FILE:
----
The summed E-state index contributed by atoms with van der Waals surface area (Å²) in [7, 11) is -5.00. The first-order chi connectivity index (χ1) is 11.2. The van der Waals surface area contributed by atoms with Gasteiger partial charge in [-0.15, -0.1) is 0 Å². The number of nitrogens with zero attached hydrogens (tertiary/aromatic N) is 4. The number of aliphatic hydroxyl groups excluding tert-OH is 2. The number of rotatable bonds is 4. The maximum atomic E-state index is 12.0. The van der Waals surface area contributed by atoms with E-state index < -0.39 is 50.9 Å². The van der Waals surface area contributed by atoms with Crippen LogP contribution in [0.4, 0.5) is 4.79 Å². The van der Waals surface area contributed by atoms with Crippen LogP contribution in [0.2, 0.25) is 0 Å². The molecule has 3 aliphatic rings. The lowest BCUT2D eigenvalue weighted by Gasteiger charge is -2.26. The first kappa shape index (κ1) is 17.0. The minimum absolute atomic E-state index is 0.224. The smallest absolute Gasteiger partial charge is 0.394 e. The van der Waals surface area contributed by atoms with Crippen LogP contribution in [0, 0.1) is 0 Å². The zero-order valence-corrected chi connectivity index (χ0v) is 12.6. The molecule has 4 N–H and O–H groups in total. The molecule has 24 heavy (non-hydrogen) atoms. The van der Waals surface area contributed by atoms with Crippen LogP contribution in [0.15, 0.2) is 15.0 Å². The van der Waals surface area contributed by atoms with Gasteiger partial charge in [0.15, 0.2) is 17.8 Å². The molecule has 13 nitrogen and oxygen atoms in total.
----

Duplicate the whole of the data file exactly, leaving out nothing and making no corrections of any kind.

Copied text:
The summed E-state index contributed by atoms with van der Waals surface area (Å²) in [7, 11) is -5.00. The first-order chi connectivity index (χ1) is 11.2. The van der Waals surface area contributed by atoms with Gasteiger partial charge in [-0.15, -0.1) is 0 Å². The number of nitrogens with zero attached hydrogens (tertiary/aromatic N) is 4. The number of aliphatic hydroxyl groups excluding tert-OH is 2. The number of rotatable bonds is 4. The maximum atomic E-state index is 12.0. The van der Waals surface area contributed by atoms with E-state index < -0.39 is 50.9 Å². The van der Waals surface area contributed by atoms with Crippen LogP contribution in [0.4, 0.5) is 4.79 Å². The van der Waals surface area contributed by atoms with Crippen LogP contribution in [0.2, 0.25) is 0 Å². The molecule has 3 aliphatic rings. The lowest BCUT2D eigenvalue weighted by Gasteiger charge is -2.26. The first kappa shape index (κ1) is 17.0. The minimum absolute atomic E-state index is 0.224. The smallest absolute Gasteiger partial charge is 0.394 e. The van der Waals surface area contributed by atoms with Crippen LogP contribution in [0, 0.1) is 0 Å². The zero-order valence-corrected chi connectivity index (χ0v) is 12.6. The molecule has 4 N–H and O–H groups in total. The molecule has 24 heavy (non-hydrogen) atoms. The van der Waals surface area contributed by atoms with Crippen LogP contribution in [0.15, 0.2) is 15.0 Å². The van der Waals surface area contributed by atoms with Gasteiger partial charge in [0.15, 0.2) is 17.8 Å². The molecule has 13 nitrogen and oxygen atoms in total.